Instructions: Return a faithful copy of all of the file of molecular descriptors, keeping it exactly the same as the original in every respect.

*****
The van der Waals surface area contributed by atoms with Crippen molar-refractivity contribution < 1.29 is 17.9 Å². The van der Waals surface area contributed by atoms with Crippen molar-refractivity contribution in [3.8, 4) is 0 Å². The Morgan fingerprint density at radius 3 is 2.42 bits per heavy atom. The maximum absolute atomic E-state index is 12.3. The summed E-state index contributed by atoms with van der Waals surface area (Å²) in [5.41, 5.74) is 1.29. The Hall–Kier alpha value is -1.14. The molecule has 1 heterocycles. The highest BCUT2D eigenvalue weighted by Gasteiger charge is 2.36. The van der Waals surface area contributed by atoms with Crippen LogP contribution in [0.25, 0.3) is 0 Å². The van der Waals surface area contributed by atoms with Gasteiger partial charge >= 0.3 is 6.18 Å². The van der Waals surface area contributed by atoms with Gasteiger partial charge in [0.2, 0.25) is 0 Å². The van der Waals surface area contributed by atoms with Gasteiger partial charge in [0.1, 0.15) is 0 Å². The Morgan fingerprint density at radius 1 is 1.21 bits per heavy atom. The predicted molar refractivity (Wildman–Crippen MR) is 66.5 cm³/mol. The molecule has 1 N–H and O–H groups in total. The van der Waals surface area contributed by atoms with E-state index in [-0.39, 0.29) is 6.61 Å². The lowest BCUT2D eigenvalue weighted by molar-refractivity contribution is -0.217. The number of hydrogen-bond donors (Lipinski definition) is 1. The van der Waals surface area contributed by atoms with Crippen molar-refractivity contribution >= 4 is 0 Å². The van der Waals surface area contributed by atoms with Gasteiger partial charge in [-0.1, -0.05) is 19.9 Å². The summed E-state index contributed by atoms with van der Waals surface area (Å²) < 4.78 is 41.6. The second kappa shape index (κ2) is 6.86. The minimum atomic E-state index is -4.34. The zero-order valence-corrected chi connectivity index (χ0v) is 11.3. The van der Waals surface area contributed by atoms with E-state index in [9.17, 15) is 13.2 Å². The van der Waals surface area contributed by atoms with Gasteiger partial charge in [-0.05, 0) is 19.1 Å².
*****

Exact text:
The van der Waals surface area contributed by atoms with Crippen molar-refractivity contribution < 1.29 is 17.9 Å². The van der Waals surface area contributed by atoms with Crippen molar-refractivity contribution in [3.8, 4) is 0 Å². The Morgan fingerprint density at radius 3 is 2.42 bits per heavy atom. The maximum absolute atomic E-state index is 12.3. The summed E-state index contributed by atoms with van der Waals surface area (Å²) in [5.41, 5.74) is 1.29. The Hall–Kier alpha value is -1.14. The molecule has 1 heterocycles. The highest BCUT2D eigenvalue weighted by Gasteiger charge is 2.36. The van der Waals surface area contributed by atoms with Crippen LogP contribution in [0.25, 0.3) is 0 Å². The van der Waals surface area contributed by atoms with Gasteiger partial charge >= 0.3 is 6.18 Å². The van der Waals surface area contributed by atoms with Gasteiger partial charge in [0.2, 0.25) is 0 Å². The van der Waals surface area contributed by atoms with Gasteiger partial charge in [0.1, 0.15) is 0 Å². The Morgan fingerprint density at radius 1 is 1.21 bits per heavy atom. The predicted molar refractivity (Wildman–Crippen MR) is 66.5 cm³/mol. The molecule has 1 N–H and O–H groups in total. The van der Waals surface area contributed by atoms with E-state index in [-0.39, 0.29) is 6.61 Å². The lowest BCUT2D eigenvalue weighted by molar-refractivity contribution is -0.217. The number of hydrogen-bond donors (Lipinski definition) is 1. The van der Waals surface area contributed by atoms with Crippen molar-refractivity contribution >= 4 is 0 Å². The van der Waals surface area contributed by atoms with Gasteiger partial charge in [-0.1, -0.05) is 19.9 Å². The summed E-state index contributed by atoms with van der Waals surface area (Å²) < 4.78 is 41.6. The second kappa shape index (κ2) is 6.86. The minimum atomic E-state index is -4.34. The zero-order valence-corrected chi connectivity index (χ0v) is 11.3. The van der Waals surface area contributed by atoms with E-state index in [9.17, 15) is 13.2 Å². The van der Waals surface area contributed by atoms with Gasteiger partial charge in [-0.05, 0) is 19.1 Å².